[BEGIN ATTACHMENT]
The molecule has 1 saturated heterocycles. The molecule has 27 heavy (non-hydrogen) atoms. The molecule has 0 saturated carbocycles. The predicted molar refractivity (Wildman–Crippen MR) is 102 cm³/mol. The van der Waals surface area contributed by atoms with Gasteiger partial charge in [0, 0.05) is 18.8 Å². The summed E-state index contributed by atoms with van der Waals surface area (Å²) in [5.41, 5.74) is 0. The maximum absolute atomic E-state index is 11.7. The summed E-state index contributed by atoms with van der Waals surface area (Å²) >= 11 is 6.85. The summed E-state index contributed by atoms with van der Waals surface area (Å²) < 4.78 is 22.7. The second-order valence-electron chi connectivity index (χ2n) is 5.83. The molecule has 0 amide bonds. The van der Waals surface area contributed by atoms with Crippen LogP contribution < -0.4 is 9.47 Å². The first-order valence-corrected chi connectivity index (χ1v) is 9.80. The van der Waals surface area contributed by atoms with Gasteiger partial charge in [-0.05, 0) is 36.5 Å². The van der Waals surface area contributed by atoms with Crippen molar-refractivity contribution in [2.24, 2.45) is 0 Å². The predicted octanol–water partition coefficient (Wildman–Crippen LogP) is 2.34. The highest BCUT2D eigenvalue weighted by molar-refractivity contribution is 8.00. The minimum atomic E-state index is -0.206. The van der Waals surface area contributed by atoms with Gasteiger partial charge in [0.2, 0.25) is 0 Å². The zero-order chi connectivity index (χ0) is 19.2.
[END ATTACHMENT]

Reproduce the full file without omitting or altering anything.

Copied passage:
The molecule has 1 saturated heterocycles. The molecule has 27 heavy (non-hydrogen) atoms. The molecule has 0 saturated carbocycles. The predicted molar refractivity (Wildman–Crippen MR) is 102 cm³/mol. The van der Waals surface area contributed by atoms with Gasteiger partial charge in [0, 0.05) is 18.8 Å². The summed E-state index contributed by atoms with van der Waals surface area (Å²) in [5.41, 5.74) is 0. The maximum absolute atomic E-state index is 11.7. The summed E-state index contributed by atoms with van der Waals surface area (Å²) >= 11 is 6.85. The summed E-state index contributed by atoms with van der Waals surface area (Å²) < 4.78 is 22.7. The second-order valence-electron chi connectivity index (χ2n) is 5.83. The molecule has 0 amide bonds. The van der Waals surface area contributed by atoms with Crippen LogP contribution < -0.4 is 9.47 Å². The first-order valence-corrected chi connectivity index (χ1v) is 9.80. The van der Waals surface area contributed by atoms with Gasteiger partial charge in [-0.05, 0) is 36.5 Å². The van der Waals surface area contributed by atoms with Crippen molar-refractivity contribution in [2.24, 2.45) is 0 Å². The predicted octanol–water partition coefficient (Wildman–Crippen LogP) is 2.34. The highest BCUT2D eigenvalue weighted by molar-refractivity contribution is 8.00. The minimum atomic E-state index is -0.206. The van der Waals surface area contributed by atoms with Gasteiger partial charge in [0.2, 0.25) is 0 Å². The zero-order chi connectivity index (χ0) is 19.2.